14. Nikawa JI, Yamashita S (1981) Characterization of phosphatidylserine synthase from Saccharomyces cerevisiae and a mutant defective in the enzyme. Biochim Biophys Acta 665:420–426. doi: 10.1016/0005-2760(81)90254-x 6271228

15. Matsumoto A, Takahashi Y, Nishikawa M, Sano K, Morishita M, Charoenviriyakul C, et al. (2017) Role of phosphatidylserine-derived negative surface charges in the recognition and uptake of intravenously injected B16BL6-derived exosomes by macrophages. J Pharm Sci 106:168–175. doi: 10.1016/j.xphs.2016.07.022 27649887

16. Hildebrandt E, Khazanov N, Kappes JC, Dai Q, Senderowitz H, Urbatsch IL (2017) Specific stabilization of CFTR by phosphatidylserine. Biochim Biophys Acta Biomembr 1859:289–293. doi: 10.1016/j.bbamem.2016.11.013 27913277

17. Wijeyesakere SJ, Bedi SK, Huynh D, Raghavan M (2016) The C-terminal acidic region of calreticulin mediates phosphatidylserine binding and apoptotic cell phagocytosis. J Immunol 196:3896–3909. doi: 10.4049/jimmunol.1502122 27036911

18. Flis VV, Daum G (2013) Lipid transport between the endoplasmic reticulum and mitochondria. Cold Spring Harb Perspect Biol 5:1–23.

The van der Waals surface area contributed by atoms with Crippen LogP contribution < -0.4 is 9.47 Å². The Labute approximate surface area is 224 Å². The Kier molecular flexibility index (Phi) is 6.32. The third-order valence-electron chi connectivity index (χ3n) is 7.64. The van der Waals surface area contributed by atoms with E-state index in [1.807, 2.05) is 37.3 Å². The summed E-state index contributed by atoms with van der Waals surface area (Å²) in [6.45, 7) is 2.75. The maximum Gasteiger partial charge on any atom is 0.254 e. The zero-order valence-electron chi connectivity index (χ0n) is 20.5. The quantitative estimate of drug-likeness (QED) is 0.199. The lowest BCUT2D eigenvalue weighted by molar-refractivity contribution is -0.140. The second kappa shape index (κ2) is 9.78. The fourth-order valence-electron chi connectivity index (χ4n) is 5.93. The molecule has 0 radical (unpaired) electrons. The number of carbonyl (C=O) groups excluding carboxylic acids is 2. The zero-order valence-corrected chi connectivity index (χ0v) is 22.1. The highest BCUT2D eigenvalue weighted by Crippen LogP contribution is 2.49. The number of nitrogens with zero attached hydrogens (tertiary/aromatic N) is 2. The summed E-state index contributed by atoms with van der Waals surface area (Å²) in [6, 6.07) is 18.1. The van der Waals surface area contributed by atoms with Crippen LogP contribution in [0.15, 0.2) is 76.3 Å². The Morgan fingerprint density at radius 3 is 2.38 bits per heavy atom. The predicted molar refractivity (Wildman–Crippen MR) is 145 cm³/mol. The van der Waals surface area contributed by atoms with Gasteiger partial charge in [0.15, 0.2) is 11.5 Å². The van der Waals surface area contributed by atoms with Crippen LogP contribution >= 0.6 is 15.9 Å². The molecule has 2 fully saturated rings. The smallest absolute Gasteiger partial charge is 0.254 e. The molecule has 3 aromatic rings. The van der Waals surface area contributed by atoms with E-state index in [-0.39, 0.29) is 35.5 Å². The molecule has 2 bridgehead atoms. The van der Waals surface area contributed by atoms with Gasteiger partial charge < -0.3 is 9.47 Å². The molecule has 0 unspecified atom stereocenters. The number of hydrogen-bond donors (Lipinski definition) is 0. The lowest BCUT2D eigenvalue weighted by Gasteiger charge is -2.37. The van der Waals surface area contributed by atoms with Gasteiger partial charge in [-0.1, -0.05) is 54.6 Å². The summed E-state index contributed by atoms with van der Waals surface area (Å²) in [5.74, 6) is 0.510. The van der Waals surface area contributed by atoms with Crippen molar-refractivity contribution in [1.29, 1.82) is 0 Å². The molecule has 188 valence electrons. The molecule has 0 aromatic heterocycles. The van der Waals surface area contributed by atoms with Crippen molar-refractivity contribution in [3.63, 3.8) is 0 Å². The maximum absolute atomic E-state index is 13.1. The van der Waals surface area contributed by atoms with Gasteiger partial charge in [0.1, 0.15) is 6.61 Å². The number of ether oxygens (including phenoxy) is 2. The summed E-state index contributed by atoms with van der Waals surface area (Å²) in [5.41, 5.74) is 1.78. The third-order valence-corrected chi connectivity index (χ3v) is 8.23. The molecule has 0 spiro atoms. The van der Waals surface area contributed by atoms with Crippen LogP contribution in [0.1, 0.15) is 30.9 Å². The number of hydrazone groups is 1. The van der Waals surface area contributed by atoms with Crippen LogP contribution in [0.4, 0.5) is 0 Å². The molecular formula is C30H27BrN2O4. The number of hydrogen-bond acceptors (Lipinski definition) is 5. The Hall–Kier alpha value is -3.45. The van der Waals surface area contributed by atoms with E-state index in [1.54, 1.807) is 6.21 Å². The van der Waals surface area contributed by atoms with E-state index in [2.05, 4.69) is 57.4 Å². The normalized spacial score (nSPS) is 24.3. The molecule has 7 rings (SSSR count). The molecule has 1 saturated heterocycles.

19. Jackson CL, Walch L, Verbavatz JM (2016) Lipids and their trafficking: an integral part of cellular organization. Dev Cell 39:139–153. doi: 10.1016/j.devcel.2016.09.030 27780039

20. Tatsuta T, Scharwey M, Langer T (2014) Mitochondrial lipid trafficking. Trends Cell Biol 24:44–52. doi: 10.1016/j.tcb.2013.07.011 24001776

21. Prinz WA (2010) Lipid trafficking sans vesicles: where, why, how? Cell 143:870–874. doi: 10.1016/j.cell.2010.11.031 21145454

22. Holthuis JC, Menon AK (2014) Lipid landscapes and pipelines in membrane homeostasis. Nature 510:48–57. doi: 10.1038/nature13474 24899304

23. Mesmin B, Bigay J, Moser von Filseck J, Lacas-Gervais S, Drin G, Antonny B (2013) A four-step cycle driven by PI(4)P hydrolysis directs sterol/PI(4)P exchange by the ER-Golgi tether OSBP. Cell 155:830–843. doi: 10.1016/j.cell.2013.09.056 24209621

24. Im YJ, Raychaudhuri S, Prinz WA, Hurley JH (2005) Structural mechanism for sterol sensing and transport by OSBP-related proteins. Nature 437:154–158. doi: 10.1038/nature03923 16136145

25. Shiao YJ, Balcerzak B, Vance JE (1998) A mitochondrial membrane protein is required for translocation of phosphatidylserine from mitochondria-associated membranes to mitochondria. Biochem J 331:217–223. doi: 10.1042/bj3310217 9512482